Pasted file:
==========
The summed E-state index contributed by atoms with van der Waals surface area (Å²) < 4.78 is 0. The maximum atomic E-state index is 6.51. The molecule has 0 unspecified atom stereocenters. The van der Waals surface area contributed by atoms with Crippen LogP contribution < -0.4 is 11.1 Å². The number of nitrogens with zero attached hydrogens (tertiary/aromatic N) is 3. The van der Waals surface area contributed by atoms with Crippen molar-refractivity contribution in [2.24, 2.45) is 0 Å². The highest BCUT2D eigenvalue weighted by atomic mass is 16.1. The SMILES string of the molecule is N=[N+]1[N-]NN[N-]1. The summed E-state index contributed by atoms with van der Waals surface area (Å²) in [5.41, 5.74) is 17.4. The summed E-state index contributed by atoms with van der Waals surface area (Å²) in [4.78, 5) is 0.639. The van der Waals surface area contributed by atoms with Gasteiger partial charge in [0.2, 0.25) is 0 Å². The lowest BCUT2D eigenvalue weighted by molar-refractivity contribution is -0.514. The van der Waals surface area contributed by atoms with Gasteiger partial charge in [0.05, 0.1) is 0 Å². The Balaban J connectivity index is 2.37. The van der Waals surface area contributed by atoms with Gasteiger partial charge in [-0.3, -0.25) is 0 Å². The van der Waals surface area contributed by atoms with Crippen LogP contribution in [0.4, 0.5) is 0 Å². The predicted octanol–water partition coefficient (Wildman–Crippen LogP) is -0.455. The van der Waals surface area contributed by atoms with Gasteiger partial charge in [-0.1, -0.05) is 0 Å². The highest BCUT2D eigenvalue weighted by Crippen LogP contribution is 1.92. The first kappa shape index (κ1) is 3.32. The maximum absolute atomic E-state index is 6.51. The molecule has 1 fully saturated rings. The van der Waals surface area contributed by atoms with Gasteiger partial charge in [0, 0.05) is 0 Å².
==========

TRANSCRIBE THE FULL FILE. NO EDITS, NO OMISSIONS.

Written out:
The summed E-state index contributed by atoms with van der Waals surface area (Å²) < 4.78 is 0. The maximum atomic E-state index is 6.51. The molecule has 0 unspecified atom stereocenters. The van der Waals surface area contributed by atoms with Crippen LogP contribution < -0.4 is 11.1 Å². The number of nitrogens with zero attached hydrogens (tertiary/aromatic N) is 3. The van der Waals surface area contributed by atoms with Crippen molar-refractivity contribution in [2.24, 2.45) is 0 Å². The highest BCUT2D eigenvalue weighted by atomic mass is 16.1. The SMILES string of the molecule is N=[N+]1[N-]NN[N-]1. The summed E-state index contributed by atoms with van der Waals surface area (Å²) in [5.41, 5.74) is 17.4. The summed E-state index contributed by atoms with van der Waals surface area (Å²) in [4.78, 5) is 0.639. The van der Waals surface area contributed by atoms with Gasteiger partial charge in [0.2, 0.25) is 0 Å². The lowest BCUT2D eigenvalue weighted by molar-refractivity contribution is -0.514. The van der Waals surface area contributed by atoms with Gasteiger partial charge in [0.05, 0.1) is 0 Å². The Balaban J connectivity index is 2.37. The van der Waals surface area contributed by atoms with Gasteiger partial charge in [-0.3, -0.25) is 0 Å². The van der Waals surface area contributed by atoms with Crippen LogP contribution in [0.4, 0.5) is 0 Å². The predicted octanol–water partition coefficient (Wildman–Crippen LogP) is -0.455. The van der Waals surface area contributed by atoms with Gasteiger partial charge in [-0.1, -0.05) is 0 Å². The highest BCUT2D eigenvalue weighted by Crippen LogP contribution is 1.92. The first kappa shape index (κ1) is 3.32. The maximum absolute atomic E-state index is 6.51. The molecule has 1 fully saturated rings. The van der Waals surface area contributed by atoms with Gasteiger partial charge in [0, 0.05) is 0 Å².